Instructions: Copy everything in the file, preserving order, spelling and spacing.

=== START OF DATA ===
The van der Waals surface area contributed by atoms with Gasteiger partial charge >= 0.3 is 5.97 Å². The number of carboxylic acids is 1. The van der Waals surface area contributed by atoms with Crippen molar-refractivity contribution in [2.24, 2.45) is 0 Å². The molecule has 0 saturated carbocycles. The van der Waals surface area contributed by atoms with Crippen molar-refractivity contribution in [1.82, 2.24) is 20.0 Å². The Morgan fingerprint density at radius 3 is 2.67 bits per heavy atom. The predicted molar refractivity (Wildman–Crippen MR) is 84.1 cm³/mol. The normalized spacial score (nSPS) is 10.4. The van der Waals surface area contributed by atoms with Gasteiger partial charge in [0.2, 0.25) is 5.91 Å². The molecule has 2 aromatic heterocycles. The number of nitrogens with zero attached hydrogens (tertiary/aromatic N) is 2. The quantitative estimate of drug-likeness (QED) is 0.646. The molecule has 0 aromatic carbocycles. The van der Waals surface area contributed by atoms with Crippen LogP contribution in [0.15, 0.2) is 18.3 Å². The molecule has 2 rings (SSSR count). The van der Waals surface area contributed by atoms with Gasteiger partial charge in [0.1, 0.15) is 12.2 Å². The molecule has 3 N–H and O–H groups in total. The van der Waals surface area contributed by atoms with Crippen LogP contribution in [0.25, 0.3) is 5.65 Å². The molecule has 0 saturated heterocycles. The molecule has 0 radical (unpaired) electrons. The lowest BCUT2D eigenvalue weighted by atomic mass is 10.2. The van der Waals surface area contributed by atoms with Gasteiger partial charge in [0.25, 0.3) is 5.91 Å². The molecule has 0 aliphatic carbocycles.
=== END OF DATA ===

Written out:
The van der Waals surface area contributed by atoms with Gasteiger partial charge >= 0.3 is 5.97 Å². The number of carboxylic acids is 1. The van der Waals surface area contributed by atoms with Crippen molar-refractivity contribution in [2.24, 2.45) is 0 Å². The molecule has 0 saturated carbocycles. The van der Waals surface area contributed by atoms with Crippen molar-refractivity contribution in [1.82, 2.24) is 20.0 Å². The Morgan fingerprint density at radius 3 is 2.67 bits per heavy atom. The predicted molar refractivity (Wildman–Crippen MR) is 84.1 cm³/mol. The normalized spacial score (nSPS) is 10.4. The van der Waals surface area contributed by atoms with Gasteiger partial charge in [0.2, 0.25) is 5.91 Å². The molecule has 2 aromatic heterocycles. The number of nitrogens with zero attached hydrogens (tertiary/aromatic N) is 2. The quantitative estimate of drug-likeness (QED) is 0.646. The molecule has 0 aromatic carbocycles. The van der Waals surface area contributed by atoms with Crippen LogP contribution in [0.15, 0.2) is 18.3 Å². The molecule has 2 rings (SSSR count). The van der Waals surface area contributed by atoms with Gasteiger partial charge in [0.1, 0.15) is 12.2 Å². The molecule has 3 N–H and O–H groups in total. The van der Waals surface area contributed by atoms with Crippen LogP contribution in [0.25, 0.3) is 5.65 Å². The molecule has 0 saturated heterocycles. The molecule has 0 radical (unpaired) electrons. The lowest BCUT2D eigenvalue weighted by atomic mass is 10.2. The van der Waals surface area contributed by atoms with Gasteiger partial charge in [0.25, 0.3) is 5.91 Å². The molecule has 0 aliphatic carbocycles.